History of Abeja
The Mid 1800'sJacob Kibler left Missouri in 1853 to claim a land grant in Oregon Territory. But, where the Oregon Trail divided south to California and north to Washington Territory, Jacob's traveling companions robbed him, absconding with his belongings. After five years of furtiless searching for his former friends, Kibler made his way to the Walla Walla Valley with only a pack mule, a bedroll and twenty dollars. Jacob worked in a brickyard until he had enough money to buy a wagon and oxen, and then began freighting to and from the Idaho silver mines. In 1863, he filed a homstead claim for 160 acres on Mill Creek and seven years later was able to purchase an additional 160 acres from his neighbor David Buroker. In 1873, fifty-two year old Jacob Kibler married David Buroker's daughter, twenty-one year old Louisa. Jacob and Louisa's land was to the east of what is now Abeja.
The 1900's & The Kibler Farm
The Kiblers eventually had several thousand acres of wheat as well as timberland, plus four city lots in Seattle. Jacob and Louisa's second son David married Miss Katherin Clodius in 1900 and built their home on this porperty, which had been deeded to David by his father. Between 1903 and 1907, David and Katherine built all of the buildings on this land. At the peak of their farming, they were tending a thousand acres of wheat from this farmstead using mule-driven combines.
Restoration Begins and then Mill Creek InnIn 1986, Greg and Vanessa Finch purchased the farm, which had been lived in by members of the Kibler family for almost 100 years. By that time, only 42 acres remained and the farmstead was essentially derelict with most of the buildings in a state of abandonment and serious disrepair. Slowly, over a fourteen-year period, Greg and Vanessa began to clean up the individual buildings and eventually started the Mill Creek Inn. The Summer Kitchen and the Chicken Coop were the first two cottages to be restored. Each of the farm buildings served important roles on the busy farmstead. The Bunk House ensured that the farmhands were always truly ready and at hand. By all accounts, Kathering Kibler was quite fastidious and resented the intrusion of dirty, dusty farmhands into her home, so hearty harvest meals were prepared and served in the Summer Kitchen. The Summer Kitchen was also used to preserve the bounty from the farm. The Chicken House, a farm essential, provided fresh eggs for breakfast and dinners of fresh, grain-fed, chicken. The Small Barn – now used for guest check in, breakfast, and wine tasting – served as the dairy. The large barn housed the horses and mules and now serves as our winery.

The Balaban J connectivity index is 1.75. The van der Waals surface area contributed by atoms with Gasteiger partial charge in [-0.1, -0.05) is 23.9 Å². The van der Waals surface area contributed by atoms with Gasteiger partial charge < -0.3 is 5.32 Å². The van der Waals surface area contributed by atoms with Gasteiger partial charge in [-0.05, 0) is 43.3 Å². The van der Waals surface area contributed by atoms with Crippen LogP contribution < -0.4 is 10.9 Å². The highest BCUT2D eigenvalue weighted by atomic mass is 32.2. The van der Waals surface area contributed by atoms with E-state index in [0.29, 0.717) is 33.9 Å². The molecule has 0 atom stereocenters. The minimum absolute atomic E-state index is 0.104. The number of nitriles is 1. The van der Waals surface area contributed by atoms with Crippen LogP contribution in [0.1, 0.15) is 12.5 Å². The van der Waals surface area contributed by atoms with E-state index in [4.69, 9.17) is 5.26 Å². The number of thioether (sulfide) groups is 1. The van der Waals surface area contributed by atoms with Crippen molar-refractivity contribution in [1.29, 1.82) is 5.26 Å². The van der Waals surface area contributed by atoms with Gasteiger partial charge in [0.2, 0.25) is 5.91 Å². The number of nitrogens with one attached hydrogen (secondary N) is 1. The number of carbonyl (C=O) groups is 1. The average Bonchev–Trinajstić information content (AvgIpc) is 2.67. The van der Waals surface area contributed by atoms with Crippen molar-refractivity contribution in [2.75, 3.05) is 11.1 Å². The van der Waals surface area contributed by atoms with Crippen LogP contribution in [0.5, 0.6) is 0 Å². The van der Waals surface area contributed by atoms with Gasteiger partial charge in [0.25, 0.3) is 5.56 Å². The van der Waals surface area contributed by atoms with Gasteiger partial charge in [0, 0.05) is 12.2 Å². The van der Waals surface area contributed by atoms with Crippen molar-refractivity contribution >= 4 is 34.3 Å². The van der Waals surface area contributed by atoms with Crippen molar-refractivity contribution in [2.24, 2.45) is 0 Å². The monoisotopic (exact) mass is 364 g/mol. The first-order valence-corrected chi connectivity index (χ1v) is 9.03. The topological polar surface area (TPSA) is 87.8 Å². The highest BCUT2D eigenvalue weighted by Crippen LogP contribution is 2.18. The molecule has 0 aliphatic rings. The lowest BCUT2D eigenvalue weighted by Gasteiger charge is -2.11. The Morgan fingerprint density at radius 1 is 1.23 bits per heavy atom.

The 2000's and Major Restoration
At the turn of the next century, Ken and Ginger Harrison set out on their own journey to begin a winery. While searching for the perfect location, they stayed as guests of the Mill Creek Inn. The beauty of the farm immediately captured their hearts and sparked their imaginations. They were able to purchase the farm from the Finches in September of 2000 and immediately began the restoration of each building.
Abeja BeginsCompanions in life and work, John Abbott and Molly Galt joined Ken and Ginger in the spring of 2002, forming a partnership. John began his winemaking career in the Napa Valley when, as a new college graduate, he went to work first for Pine Ridge and later for Acacia Winery. In 1994, he and Molly moved to Walla Walla to begin Canoe Ridge Vineyard, where he was the winemaker for nearly ten years and she was in charge of all on-site marketing and public relations. Proud of their success at Canoe Ridge, eventually both left to begin a winery again, but with a new focus and a new approach. A shared vision of quality and determination to be a leader in the future of Washington State Cabernet made the foursome a perfect team. The first wines of Abeja were released in the Autumn of 2003. Since that time, the wines of Abeja have become well known and highly respected in each of their categories.
Since the year 2000, when Ken and Ginger took ownership of the property, numerous restoration projects have taken place. The Locust Suite and the Carriage House Suite were the first accommodations added to what was three. During the winter of 2009, a second bedroom was added to the Carriage House Suite and the Edison House was completely restored. Meanwhile, the winery and its infrastructure went through a beautiful transformation. In the spring of 2011 the Hayloft Suite, located in the second story of the Small Barn, was completed. Spring of 2012 saw the opening of the new Chicken Coop. All the while, the gardens were being expanded, the vineyards planted, and the grounds improved. Today, the splendor of the property, the hospitality, and the quality of the wines have firmly established Abeja in the Walla Walla community.
Preserving an old property, such as this one, is important to all of us who live and work here. It is part of the Walla Walla Valley’s history, and with a new purpose will continue to be for many years to come.